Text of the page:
Libraries at University of Nebraska-Lincoln


Document Type


Date of this Version



Thesis (M.S.)—University of Nebraska—Lincoln, 1964. Department of Dairy Science.


Copyright 1964, the author. Used by permission.


From an economic standpoint it would be desirable if dairy cows could calve once a year. The gestation period is from 273 to 292 days and it is generally not recommended to breed cows until 60 days post-partum. Since many cows require more than one breeding for conception the average calving interval is more than 12 months. A shortening of the gestation period would make it possible to approach the 12 months calving interval. On the other hand, most breeders want a fairly large calf for which reason it becomes important to know the relationship between gestation length and birth weight.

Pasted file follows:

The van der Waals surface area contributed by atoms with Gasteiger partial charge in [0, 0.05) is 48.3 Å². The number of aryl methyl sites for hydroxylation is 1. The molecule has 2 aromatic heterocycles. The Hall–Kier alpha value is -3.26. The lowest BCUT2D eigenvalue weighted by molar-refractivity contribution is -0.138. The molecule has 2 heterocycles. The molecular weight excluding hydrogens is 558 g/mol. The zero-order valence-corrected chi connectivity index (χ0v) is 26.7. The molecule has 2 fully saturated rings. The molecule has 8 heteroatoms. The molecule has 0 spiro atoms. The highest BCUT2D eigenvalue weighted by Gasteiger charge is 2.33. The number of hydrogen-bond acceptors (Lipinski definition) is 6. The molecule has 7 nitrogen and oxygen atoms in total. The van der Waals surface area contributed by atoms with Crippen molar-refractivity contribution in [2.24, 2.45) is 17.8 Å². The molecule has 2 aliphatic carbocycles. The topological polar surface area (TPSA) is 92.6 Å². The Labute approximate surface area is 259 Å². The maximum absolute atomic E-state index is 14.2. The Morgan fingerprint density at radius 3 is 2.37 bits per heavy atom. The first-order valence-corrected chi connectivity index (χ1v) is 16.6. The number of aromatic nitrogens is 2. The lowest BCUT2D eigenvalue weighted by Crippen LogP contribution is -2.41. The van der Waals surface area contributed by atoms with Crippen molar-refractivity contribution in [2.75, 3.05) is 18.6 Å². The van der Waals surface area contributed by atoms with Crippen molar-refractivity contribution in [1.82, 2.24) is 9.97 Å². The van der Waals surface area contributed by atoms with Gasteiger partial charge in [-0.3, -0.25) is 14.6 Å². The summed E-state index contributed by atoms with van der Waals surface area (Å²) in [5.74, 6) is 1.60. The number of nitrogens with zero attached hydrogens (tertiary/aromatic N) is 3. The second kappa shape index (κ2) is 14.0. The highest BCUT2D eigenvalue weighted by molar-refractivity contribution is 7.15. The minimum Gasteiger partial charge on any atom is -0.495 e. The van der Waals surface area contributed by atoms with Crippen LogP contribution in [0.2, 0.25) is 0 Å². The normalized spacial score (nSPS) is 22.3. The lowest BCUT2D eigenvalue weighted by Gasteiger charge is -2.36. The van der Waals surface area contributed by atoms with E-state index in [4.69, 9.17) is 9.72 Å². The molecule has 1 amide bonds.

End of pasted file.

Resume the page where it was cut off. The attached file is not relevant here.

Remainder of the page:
Both gestation length and birth weight show considerable variation. If the breeder wants to change the gestation length or the birth weight or both by selection, it is important to know how much of the variation in these two characteristics is caused by genetic factors and how much may be due to environmental factors of one kind or another. It is also important to know the relationship between birth weight and gestation length.

This study deals primarily with heritability and repeatability estimates of gestation length and birth weight of the calf. In addition the genetic and environmental relationships between these characteristics have been investigated.

Advisor: Mogens Plum